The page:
What is Twitterature?
In 2009, two young University of Chicago students, Alexander Aciman and Emmett Rensin, wrote a book entitled “twitterature”, a term they coined and which they defined as being an “amalgation of ‘twitter’ and ‘literature’; humorous reworkings of literary classics for the 21st century intellect, in digestible portions of 20 tweets or fewer”.
They turned 76 classic texts into twitterature, most pieces narrated by the main character of the original text but adapted to the twitter world. This is what they thought Hamlet, Dante or Oedipus could have tweeted:
From Hamlet: WTF IS POLONIUS DOING BEHIND THE CURTAIN???
From Dante’s Inferno: I’m havin a midlife crisis. Lost in the woods. Shoulda brought my iPhone.
From Oedipus: PARTY IN THEBES!!! Nobody cares I killed that old dude, plus this woman is all over me. Total MILF.
However, those were never published on Twitter which I find very disappointing since it defeats the purpose and the magic of twitterature.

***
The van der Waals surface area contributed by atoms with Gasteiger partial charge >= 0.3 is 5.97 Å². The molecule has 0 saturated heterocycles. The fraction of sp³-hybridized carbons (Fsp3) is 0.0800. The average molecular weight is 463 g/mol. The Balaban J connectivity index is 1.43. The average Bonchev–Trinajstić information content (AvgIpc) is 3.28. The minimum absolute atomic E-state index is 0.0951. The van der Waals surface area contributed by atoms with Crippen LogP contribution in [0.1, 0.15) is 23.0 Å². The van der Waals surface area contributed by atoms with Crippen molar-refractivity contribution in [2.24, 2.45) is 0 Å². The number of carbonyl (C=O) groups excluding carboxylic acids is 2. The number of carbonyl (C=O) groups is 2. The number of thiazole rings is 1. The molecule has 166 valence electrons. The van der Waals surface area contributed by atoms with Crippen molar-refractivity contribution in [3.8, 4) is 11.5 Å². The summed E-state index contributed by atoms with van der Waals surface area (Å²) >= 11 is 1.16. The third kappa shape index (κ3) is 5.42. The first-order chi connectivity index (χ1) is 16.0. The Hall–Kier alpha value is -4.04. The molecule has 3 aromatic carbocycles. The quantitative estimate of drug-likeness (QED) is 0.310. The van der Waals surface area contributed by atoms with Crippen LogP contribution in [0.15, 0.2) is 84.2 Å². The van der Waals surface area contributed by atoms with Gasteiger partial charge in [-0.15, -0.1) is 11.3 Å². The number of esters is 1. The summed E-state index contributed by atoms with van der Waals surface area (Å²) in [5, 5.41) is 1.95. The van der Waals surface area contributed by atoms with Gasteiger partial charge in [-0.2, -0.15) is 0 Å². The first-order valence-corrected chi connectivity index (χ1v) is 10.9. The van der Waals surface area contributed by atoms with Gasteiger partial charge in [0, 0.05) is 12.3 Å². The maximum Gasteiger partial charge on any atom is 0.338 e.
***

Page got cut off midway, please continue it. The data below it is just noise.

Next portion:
According to the online Urban Dictionary, “Twitterature” is a noun used to describe a “written work (or body of works) of a particularly humorous, clever, and/or poignant nature, and artfully stated in 140 characters or less”, i.e. which can be tweeted on Twitter in the given maximum number of 140 characters.
In French and according to the Institute of compared twitterature (Institut de twittérature comparée, Bordeaux-Québec), it is the “ensemble des textes littéraires publiés dans Twitter sous forme de gazouilllis”.
It is a new way of writing, with new constraints, new spellings, new codes. A twitter haïku movement is born. And anybody can enter the twitterature sphere. Continue reading